Soldiers dominate Armed Forces Cross Country

Spc. Hillary Bor (left, bib No. 180) and his brother, Spc. Emmanuel Bor (right, No. 179), lead All-Army runners at the 2016 Armed Forces Cross Country Championships, run Feb. 6 in conjunction with the USA Track and Field Winter National Cross Country Championships in Bend, Oregon. Hillary won the 10-kilometer race in 32 minutes, 37 seconds, and Emmanuel was second in 32:39, to help All-Army win the team crown for the third consecutive year. (U.S. Army photo by Thomas Higgins, All Army Sports)

Spc. Hillary Bor (left, bib No. 180) and his brother, Spc. Emmanuel Bor (right, No. 179), lead All-Army runners at the 2016 Armed Forces Cross Country Championships, run Feb. 6 in conjunction with the USA Track and Field Winter National Cross Country Championships in Bend, Oregon. Hillary won the 10-kilometer race in 32 minutes, 37 seconds, and Emmanuel was second in 32:39, to help All-Army win the team crown for the third consecutive year. (U.S. Army photo by Thomas Higgins, All Army Sports)

By Tim Hipps, U.S. Army Installation Management Command

BEND, Oregon (Feb. 19, 2016) — Three Soldiers finished among the top 10 runners in America while leading All-Army to the men’s and women’s team titles in the 2016 Armed Forces Cross Country Championships, Feb. 6, at Rivers Edge Golf Course.

The Armed Forces championship is run in conjunction with the USA Track and Field Winter National Cross Country Championships.

Spc. Hilllary Bor, 26, of Fort Carson, Colorado, and Spc. Emmanuel Bor, 28, of Fort Bliss, Texas, led the men in the Armed Forces race, while placing eighth and ninth in the national championships. Sgt. Caroline Jepleting of Landstuhl Regional Medical Center in Germany finished second among the women in the Armed Forces division of the 10-kilometer races and 10th in the national championships.

The event turned into a family affair for the All-Army teams, which featured three brothers and two sisters.

Spc. Julius Bor, 29, of Fort Carson, finished fifth in the Armed Forces run in 34:18.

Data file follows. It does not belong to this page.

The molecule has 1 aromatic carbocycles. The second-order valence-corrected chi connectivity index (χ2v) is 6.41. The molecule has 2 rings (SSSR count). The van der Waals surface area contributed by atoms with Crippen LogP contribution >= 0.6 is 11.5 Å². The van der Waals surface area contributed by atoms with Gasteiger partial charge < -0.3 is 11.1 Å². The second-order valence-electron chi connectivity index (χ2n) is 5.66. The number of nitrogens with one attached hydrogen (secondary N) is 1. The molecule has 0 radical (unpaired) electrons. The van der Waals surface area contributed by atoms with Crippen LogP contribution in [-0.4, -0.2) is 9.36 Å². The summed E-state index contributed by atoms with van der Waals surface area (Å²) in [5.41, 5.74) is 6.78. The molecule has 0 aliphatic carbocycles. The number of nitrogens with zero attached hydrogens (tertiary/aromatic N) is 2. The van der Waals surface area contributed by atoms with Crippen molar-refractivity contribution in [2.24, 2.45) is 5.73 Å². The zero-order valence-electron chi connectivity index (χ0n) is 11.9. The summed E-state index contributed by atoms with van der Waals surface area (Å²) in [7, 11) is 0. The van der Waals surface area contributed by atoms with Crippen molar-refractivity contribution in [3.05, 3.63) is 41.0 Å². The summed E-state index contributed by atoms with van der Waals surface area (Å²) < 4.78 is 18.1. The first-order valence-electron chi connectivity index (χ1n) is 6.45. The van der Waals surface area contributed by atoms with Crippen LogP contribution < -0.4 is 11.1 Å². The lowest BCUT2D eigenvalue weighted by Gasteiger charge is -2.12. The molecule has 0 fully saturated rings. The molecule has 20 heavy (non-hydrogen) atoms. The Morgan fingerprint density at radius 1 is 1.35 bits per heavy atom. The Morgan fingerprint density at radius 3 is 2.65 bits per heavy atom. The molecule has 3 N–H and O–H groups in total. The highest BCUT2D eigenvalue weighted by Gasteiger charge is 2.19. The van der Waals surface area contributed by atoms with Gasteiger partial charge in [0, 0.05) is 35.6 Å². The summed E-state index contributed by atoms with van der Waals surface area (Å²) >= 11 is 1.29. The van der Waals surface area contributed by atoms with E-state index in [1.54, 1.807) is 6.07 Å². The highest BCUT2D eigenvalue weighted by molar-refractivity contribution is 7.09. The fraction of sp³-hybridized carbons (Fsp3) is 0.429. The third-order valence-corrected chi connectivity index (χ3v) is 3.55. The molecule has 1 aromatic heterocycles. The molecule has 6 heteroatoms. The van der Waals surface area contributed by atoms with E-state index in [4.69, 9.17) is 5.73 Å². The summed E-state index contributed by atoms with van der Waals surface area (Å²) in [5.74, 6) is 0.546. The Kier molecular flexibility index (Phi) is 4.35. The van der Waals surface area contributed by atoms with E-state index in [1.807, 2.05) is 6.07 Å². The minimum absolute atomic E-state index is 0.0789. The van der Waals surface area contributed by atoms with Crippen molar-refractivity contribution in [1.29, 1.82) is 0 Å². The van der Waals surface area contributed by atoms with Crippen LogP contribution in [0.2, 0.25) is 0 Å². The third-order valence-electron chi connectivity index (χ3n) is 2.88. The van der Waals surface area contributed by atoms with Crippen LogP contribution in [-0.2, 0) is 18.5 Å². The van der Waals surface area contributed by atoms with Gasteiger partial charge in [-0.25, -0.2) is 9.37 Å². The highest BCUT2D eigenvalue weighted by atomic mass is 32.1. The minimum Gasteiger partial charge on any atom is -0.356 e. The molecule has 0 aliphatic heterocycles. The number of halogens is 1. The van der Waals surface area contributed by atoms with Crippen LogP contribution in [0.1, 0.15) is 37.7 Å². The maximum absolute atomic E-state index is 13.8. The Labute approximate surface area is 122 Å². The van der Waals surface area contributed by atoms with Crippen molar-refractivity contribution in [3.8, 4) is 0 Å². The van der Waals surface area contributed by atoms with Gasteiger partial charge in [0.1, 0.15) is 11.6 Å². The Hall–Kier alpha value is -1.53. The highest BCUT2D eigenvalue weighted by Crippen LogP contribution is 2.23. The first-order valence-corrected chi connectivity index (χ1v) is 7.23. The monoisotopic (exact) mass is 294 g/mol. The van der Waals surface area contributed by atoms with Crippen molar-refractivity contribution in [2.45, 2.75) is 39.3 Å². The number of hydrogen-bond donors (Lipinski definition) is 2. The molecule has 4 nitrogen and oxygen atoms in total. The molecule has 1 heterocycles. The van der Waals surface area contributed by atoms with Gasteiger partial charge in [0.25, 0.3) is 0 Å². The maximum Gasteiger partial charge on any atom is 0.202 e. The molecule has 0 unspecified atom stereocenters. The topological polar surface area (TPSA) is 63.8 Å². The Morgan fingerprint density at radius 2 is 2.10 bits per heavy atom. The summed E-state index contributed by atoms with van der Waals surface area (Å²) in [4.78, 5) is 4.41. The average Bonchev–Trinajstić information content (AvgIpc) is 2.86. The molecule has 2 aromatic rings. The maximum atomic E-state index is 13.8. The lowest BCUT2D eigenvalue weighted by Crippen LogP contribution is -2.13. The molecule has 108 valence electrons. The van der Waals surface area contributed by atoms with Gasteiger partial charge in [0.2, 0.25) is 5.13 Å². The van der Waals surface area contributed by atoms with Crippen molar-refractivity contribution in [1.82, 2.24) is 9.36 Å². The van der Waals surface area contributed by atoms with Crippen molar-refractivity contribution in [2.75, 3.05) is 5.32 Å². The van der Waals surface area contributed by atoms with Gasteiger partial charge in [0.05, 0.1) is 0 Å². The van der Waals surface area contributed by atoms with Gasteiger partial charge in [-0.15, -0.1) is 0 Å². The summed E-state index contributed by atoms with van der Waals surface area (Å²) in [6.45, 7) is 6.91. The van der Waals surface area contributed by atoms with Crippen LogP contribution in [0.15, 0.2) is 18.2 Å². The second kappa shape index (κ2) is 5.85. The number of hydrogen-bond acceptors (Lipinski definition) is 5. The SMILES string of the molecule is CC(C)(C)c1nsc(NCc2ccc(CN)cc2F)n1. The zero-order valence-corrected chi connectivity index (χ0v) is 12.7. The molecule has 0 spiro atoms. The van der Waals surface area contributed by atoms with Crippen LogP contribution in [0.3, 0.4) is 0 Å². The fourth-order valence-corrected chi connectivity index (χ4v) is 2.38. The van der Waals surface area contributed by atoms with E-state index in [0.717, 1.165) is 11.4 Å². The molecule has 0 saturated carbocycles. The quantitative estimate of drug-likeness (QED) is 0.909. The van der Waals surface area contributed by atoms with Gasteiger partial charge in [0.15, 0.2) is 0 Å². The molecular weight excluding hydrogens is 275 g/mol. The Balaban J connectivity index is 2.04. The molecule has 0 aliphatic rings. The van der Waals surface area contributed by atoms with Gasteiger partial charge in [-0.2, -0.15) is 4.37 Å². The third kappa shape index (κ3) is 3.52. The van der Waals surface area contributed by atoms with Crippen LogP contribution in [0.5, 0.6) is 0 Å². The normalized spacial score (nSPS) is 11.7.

“Who does that? Is it not history?” Emmanuel Bor said “I am so happy to win the title, especially winning with my brothers.”

“[We have] run against each other before,” Hillary Bor said. “But to run for the U.S. Army as teammates at a national level was a dream come true.”

Spc. Caroline Karunde and her sister, Spc. Winrose Garunde, placed ninth and 12th.

Col. Liam Collins has been involved for more than two decades with All-Army Sports endurance events, such as the Army Ten-Miler, Marine Corps Marathon, Armed Forces Cross Country Championships, CISM Orienteering and obstacle-course racing. For the past five years, he has been coaching All-Army teams at those events.

He showed no surprise when the Army dominated both races, but was amused at how it became a family affair.

“This is definitely the first time we’ve ever had three family members all on the same team,” said Collins, 45, who finished 13th in the masters division (over 40) of the national championships. “I’ve seen some husbands and wives before and seen two brothers or two sisters. But to see three on such a small team is pretty amazing. And for all three of them to score for the Army is impressive.”

All-Army Sports, a program managed by the Family and Morale, Welfare and Recreation division of the U.S. Army Installation Management Command, fields men’s and women’s teams in the annual Army Ten-Miler road race in Washington, D.C., basketball, bowling, boxing, cross country, golf, marathon, rugby, soccer, softball, taekwondo, triathlon, volleyball and wrestling. The teams primarily compete against squads from the U.S. Air Force, Navy and Marine Corps.

“As a Soldier, I have learned to plan and manage my time well, in my job and athletic-wise,” Jepleting said. “As a Soldier-athlete, integrity and self-discipline are the keys to success. I don’t take any given opportunity or time to train for granted. I do the best I can to get better each day.”

Collins believes giving the Soldiers the chance to compete at a national level has a trickle-down effect that enhances the entire Army.

The Soldiers return to their units and inspire everyone to push a little harder during physical training, and to give a little more in daily duties, he said. “It’s hard to slack off when there’s a world-ranked athlete pushing you to excel.”

The reverse is also true, according to Collins. Participating in the Armed Forces and national events makes the runners better Soldiers.

“What I’ve found over the years of coaching is that I’ve almost never seen an athlete at that level that isn’t also a good Soldier,” Collins said. “The discipline and the competitive spirit that makes them a good athlete also makes them a good Soldier because they are committed to what they do and they understand sacrifices and what it takes and that it’s all about the team.

“I think the sports really carry over well to what they have to do in the military,” he concluded.

Emmanuel Bor said the program also allows him to act as an ambassador to other athletes around the world.

“It’s a great opportunity to represent the Army and the U.S. Armed Forces in sports,” he said. “People are often surprised, and maybe a little intimidated, when they see the Army logo on my uniform at the starting line.

“I think it fosters friendship and togetherness,” he continued. “I remember when I represented the U.S. at the 2015 CISM Military World Games in Korea. The theme was ‘Friendship Together, Peace Forever.’ It was a powerful message, it was incredible.”

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